University of Minnesota
Office for Technology Commercialization

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For Industry

Minnesota Innovation Partnerships

Whether your business is pharmaceuticals, medical devices, transportation or food science, partnering in research through the University of Minnesota’s Minnesota Innovation Partnerships—or MN-IP—can significantly increase your company’s competitive edge and improve its bottom line.

Known nationally as the "Minnesota Method" for its groundbreaking approach to make it easier for business to work with the university research community, MN-IP is designed to improve access to university-developed technology while reducing the risk and cost associated with sponsoring research and licensing intellectual property (IP). MN-IP has two primary components: MN-IP Create and MN-IP Try and Buy.

Sponsored Research

MN-IP Create

For companies interested in creating new IP using sponsored research at the U of M.

MN-IP Create streamlines the process of sponsoring research and licensing IP. It establishes industry-friendly terms up front, granting companies an exclusive worldwide license to the resulting IP. Companies control all patent filings associated with the technology developed during the research project. And, they are free to sublicense the technology at any time.

Program Features

  • Grants exclusive worldwide rights to the technology resulting from a research project
  • Includes pre-set licensing terms:
    • One-time fee of 10 percent of the sponsored research agreement or $15,000, whichever is greater
    • Royalties of 1 percent apply only if product sales exceed $20 million per year

MN-IP Create Option Sheet [PDF]

For questions about MN-IP Create, contact Leza Besemann, technology strategy manager.

Technology Licensing

MN-IP Try and Buy

For companies interested in licensing existing U of M inventions

MN-IP Try and Buy provides companies with a low-cost, low-risk method to determine the commercial potential behind existing university-developed technologies. Companies can take available technologies for a low cost “test-run” (or even try them fee-free if qualified) to test the viability of the innovation for their company. The new program grants companies a low-cost agreement to analyze technology under pre-negotiated licensing terms for a trial period without incurring any U.S. patent costs until a patent issues and without paying royalties on the first $1 million in revenue. One of the program highlights is the discount allotted to Minnesota companies which reduces royalty rates and can eliminate fees for the trial period.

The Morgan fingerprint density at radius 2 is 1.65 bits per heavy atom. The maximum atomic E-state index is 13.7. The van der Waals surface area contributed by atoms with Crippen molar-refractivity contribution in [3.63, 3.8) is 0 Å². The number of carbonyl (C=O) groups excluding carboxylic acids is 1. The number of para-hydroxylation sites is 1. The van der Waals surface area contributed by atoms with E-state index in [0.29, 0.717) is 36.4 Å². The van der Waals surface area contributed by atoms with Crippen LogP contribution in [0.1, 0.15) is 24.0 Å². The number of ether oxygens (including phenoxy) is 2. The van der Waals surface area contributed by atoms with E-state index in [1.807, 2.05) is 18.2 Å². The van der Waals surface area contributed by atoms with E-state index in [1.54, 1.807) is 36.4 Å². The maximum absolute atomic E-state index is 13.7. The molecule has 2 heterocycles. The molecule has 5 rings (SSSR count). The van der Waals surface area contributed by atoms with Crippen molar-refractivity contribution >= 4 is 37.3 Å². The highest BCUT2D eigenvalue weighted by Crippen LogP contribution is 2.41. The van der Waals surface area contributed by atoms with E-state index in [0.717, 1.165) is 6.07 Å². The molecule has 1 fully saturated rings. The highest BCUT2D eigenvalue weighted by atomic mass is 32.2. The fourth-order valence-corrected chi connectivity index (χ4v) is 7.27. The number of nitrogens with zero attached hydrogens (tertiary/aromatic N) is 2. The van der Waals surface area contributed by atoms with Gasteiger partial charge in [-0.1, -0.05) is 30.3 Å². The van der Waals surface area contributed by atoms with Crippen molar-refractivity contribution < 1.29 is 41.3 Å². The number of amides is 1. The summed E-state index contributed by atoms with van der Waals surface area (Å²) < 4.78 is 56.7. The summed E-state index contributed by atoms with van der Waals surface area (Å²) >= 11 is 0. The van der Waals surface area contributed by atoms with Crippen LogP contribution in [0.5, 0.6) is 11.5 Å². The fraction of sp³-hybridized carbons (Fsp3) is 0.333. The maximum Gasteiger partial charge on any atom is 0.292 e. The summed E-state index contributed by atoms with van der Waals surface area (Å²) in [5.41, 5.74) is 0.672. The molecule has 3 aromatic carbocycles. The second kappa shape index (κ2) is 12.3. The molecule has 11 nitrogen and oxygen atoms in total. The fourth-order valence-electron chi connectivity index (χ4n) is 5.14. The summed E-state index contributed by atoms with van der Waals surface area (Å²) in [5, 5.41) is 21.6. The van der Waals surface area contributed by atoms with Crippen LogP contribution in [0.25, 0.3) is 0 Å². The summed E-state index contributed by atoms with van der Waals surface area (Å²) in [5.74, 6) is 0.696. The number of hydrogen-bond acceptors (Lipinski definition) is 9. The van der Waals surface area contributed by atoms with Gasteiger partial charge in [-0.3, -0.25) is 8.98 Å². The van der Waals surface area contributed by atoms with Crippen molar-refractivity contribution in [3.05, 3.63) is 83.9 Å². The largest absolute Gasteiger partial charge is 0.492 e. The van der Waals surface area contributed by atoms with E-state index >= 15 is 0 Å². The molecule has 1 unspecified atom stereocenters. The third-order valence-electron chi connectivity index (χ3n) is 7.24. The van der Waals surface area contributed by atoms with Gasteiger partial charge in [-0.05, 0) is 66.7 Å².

See list of available Try and Buy technologies

Program Features

  • Companies receive a low-risk, low cost trial to the technology, including pre-set licensing terms
  • A small fixed fee applies for the trial period, with no other costs
  • No U.S. patent costs due until the patent issues
  • The first $1 million of product revenue is royalty-free
  • Minnesota companies receive discounts for the trial period and royalty rate
  • Companies gain exclusive worldwide license to the technology

MN-IP Try and Buy Option Sheet [PDF]

For questions about MN-IP Try and Buy, contact Rick Huebsch, associate director.

Research Highlight

In the news

MN-IP featured in January 2014 issue of Technology Transfer Tactics

National Journal features UMN inventions, MN-IP


“Our U of M research agreement has been huge in preparing our company for the future. We have a true partnership, with ongoing product work in our company pipeline, and we’re well positioned for the future.”

Doug Green
President & CEO, American Peat Technology

“International Cardio Corporation has been collaborating with the University of Minnesota for over three years and it is great to see these MN-IP program actions to be even more open for business. Published pricing and Minnesota discounts should lead to quicker transactions to the benefit of the university and their commercial partners.”

Dennis Sellke
CEO & Chairman of the Board, International Cardio Corp.

“The University of Minnesota has a unique approach in eliminating the need for protracted negotiations over IP by allowing the sponsoring company to pre-pay a fee and receive an exclusive worldwide license, and all associated royalties. By taking a flexible approach to negotiations, universities are trying to encourage more industry partnerships.”

U.S. Department of Commerce

“The U of M has looked a lot harder at what industry needs and how industry wants to work with universities.”

Frank Thibodeau
CEO, Adama Materials, Inc.

“Intellectual property issues are frequently cited as a barrier to industry-university collaborative development and commercialization of new technology. I believe the new approaches toward IP licensing that the University of Minnesota is taking represent a step toward fostering greater industry-university collaboration by significantly reducing or eliminating those IP issues.”

Karl Haider
Research Fellow, Industrial Operations, New Technologies, Bayer Material Science

“Ecolab has benefited from working with the University of Minnesota in many different ways over the years. The university's MN-IP program has been a great addition to their portfolio of offerings that promote industry collaboration with the U.”

Jeff Montanye
Vice President RD&E, Technology Partnerships & Development, Ecolab